There is nothing that I find more intimidating than the blank page staring me in the face when I sit down to start working on a new article or dissertation chapter. It's so hard to know where to begin! I always have so many ideas floating around my head, or research finds that I want to share, but figuring out where to start and how to structure my ideas is incredibly daunting. I find that I work best if I take a step back from my computer screen and start mapping and outlining.

Concept Mapping

When I begin a new writing project, I like to start with a concept map. My concept maps are similar to the process described here. I start with my first big idea, and jot down any words and ideas connected to it. I find that this process helps me get my ideas out of my head and onto the page. Writing them down in a natural and informal way also helps me see organic connections between concepts. My concept maps often end up looking fairly messy by the time I'm done with them: there will be arrows all over the place, pointing out connections between different concepts. Despite appearances, though, they're a big help in organizing my ideas as I start to think about the structure of a large writing project, like a dissertation or dissertation chapter. Getting all of my ideas out is a big source of dissertation help. You could also try using software like Scapple, which allows you to map your ideas on a computer.

Hierarchy of Ideas

When I map out my concepts and ideas the result often ends up looking somewhat circular: one idea might lead to another, then another, and then back again. But a dissertation chapter needs to unfold linearly: each idea must logically follow the next. My next step in coming up with an outline is creating my hierarchy of ideas. Starting with whatever my main point or thesis is, I put the concepts from my concept map in a sensible order. I choose the points that are most important as the primary ideas in my hierarchy. Under each of these, I list other ideas that must be included, but are subordinate to one of my primary ideas. This way, I come up with a list of points to make in my chapter, with sub-points under each. Check out the Purdue University Online Writing Lab's worksheet on using parallel structures in an outline for one way to structure a hierarchy of ideas.

Incorporating Evidence

Once I've established a hierarchy of ideas and points, I start thinking about what evidence I will use to prove each of my points. In some cases this will be primary source evidence, and in other cases, it may come from secondary sources that I read while doing research. I go through my outline and make note of what evidence I will use, and where I will put it. When possible, I'll include full quotations that I want to use.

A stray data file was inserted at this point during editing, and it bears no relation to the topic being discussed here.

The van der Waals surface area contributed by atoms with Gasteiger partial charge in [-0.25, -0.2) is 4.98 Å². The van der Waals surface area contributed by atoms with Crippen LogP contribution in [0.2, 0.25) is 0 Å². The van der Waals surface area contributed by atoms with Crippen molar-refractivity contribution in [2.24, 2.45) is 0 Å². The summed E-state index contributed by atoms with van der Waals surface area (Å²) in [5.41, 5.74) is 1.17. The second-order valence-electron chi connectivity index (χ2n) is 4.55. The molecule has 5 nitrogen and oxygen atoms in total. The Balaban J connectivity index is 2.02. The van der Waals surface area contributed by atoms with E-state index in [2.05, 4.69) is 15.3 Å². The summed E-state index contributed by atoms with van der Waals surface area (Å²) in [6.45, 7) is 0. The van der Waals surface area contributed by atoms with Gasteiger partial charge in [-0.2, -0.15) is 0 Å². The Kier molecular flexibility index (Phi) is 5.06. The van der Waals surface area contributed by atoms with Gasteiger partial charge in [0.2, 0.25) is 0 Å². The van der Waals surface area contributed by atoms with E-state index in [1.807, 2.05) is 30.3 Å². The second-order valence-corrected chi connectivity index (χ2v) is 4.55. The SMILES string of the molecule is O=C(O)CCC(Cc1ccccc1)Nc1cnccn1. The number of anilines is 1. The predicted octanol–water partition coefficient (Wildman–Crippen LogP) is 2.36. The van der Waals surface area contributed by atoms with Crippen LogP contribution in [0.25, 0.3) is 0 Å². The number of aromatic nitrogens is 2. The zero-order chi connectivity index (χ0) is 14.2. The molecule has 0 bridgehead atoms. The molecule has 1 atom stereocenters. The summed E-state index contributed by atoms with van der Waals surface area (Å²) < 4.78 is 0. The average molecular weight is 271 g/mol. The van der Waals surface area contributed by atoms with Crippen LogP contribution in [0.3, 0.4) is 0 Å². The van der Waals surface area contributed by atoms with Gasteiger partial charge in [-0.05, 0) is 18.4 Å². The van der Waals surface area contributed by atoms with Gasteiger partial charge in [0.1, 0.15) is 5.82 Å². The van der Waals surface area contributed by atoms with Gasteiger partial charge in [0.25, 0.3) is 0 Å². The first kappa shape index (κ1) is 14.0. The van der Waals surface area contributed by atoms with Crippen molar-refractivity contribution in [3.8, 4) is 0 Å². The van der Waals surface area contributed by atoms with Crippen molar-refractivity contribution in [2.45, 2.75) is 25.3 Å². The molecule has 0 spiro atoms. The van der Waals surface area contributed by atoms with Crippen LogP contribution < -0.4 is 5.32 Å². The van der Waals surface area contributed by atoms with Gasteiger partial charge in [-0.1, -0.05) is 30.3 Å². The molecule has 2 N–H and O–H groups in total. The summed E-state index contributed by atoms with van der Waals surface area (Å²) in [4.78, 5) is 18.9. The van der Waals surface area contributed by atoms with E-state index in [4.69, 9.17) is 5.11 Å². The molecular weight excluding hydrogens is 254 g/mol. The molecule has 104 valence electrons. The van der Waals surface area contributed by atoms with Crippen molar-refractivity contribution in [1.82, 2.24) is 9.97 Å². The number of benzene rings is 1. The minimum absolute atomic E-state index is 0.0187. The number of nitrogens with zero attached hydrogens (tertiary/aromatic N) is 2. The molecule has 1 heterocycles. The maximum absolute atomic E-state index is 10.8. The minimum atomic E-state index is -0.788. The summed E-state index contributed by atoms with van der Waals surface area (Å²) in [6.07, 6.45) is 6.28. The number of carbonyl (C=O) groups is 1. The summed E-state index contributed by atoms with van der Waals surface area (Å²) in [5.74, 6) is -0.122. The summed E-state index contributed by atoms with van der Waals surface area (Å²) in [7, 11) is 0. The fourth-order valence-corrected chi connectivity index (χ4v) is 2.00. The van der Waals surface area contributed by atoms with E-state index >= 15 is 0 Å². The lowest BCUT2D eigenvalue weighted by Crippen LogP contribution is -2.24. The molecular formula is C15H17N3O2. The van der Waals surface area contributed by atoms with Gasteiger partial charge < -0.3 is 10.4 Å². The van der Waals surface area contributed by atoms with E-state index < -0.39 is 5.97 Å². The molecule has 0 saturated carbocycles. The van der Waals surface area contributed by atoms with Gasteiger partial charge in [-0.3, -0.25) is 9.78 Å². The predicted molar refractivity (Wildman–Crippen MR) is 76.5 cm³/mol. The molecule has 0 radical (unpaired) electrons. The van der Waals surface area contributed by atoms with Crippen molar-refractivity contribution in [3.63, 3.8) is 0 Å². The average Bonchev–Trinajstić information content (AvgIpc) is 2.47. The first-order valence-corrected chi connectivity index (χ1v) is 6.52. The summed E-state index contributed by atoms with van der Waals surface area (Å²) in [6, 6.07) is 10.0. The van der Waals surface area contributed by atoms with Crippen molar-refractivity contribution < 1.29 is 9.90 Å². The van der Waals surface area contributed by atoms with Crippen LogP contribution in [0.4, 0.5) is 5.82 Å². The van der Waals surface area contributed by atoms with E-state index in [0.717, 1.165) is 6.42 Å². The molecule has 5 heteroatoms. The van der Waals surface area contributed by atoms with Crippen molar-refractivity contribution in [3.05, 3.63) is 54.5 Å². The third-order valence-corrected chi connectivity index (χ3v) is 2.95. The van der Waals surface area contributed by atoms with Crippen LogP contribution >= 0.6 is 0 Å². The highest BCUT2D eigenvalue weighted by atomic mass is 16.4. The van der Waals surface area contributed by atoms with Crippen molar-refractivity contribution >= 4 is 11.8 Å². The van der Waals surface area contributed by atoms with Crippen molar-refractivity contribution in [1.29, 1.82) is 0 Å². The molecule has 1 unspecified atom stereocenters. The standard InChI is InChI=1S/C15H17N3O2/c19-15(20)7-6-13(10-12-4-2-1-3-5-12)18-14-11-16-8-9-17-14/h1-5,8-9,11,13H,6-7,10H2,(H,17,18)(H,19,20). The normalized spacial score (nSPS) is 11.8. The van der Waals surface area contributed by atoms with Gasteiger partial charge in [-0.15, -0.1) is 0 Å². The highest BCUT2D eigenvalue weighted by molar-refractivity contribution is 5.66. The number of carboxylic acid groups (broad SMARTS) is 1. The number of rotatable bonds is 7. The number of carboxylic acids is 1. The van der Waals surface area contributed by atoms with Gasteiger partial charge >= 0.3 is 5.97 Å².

Fill It In!

Once you've got your ideas in a sensible order, and have decided where you'll place your evidence, you should have a skeleton that you can fill in. It's so much easier to start writing a dissertation chapter from this kind of outline than it is from a blank page!

A dissertation consultant or coach from Thesis Editor can help you structure your ideas. An our expert Thesis Editor can make sure that your dissertation chapters flow logically and smoothly. Our PhD-level research services can help you effectively manage and analyze your sources and data. And at the end of your graduate career, leave the dissertation formatting to us! We're here to provide all of the dissertation services you need, so give us a call today!

< Self-Care During COVID-19 EndNote: An Introduction >

Tagged under: Uncategorized  

I cannot sing the praises of Thesis Editor highly enough.

I am a third year PhD student and I had been struggling for months with my quantitative analysis (both running and interpreting my tests). Any support I had sought out from my institution ended up leaving me more confused than when I arrived. I came across Thesis Editor whilst I was searching online for some stats help, and I am so thankful that I did.

If like I was, you are struggling with an aspect of your PhD, perhaps do not seem to be able to get the help you need from your institution or outside, you will not regret using Thesis Editor.

Dawn, the Director, was absolutely brilliant from beginning to end. I was contacted promptly after my initial enquiry, and there was a very quick turnaround to which a quote was given after assessing my work. I was then assigned a statistitian, Dr Musicha, and received extremely comprehensive feedback within one week. This was then followed by a 1-hour consultation. My consultation with Dr Musicha was nothing less than phenomenal. Honestly I cannot even put into words how much I gained in the hour together. He not only helped me built my knowledge but practically had me share my screen and walked me through my challenges on SPSS so I had a thorough understanding - something that has not been done with my university throughout my PhD. I was taught more in that hour about my quant stats than I have by anyone else. He was also just so kind, and encouraging and really boosted my confidence.

Using Thesis Editor has been an invaluable investment, and I can only thank Dawn and Dr Musicha so dearly.

- Beth

Read More Client Testimonials

Unlock Doctoral Success with our #1 Best Selling Book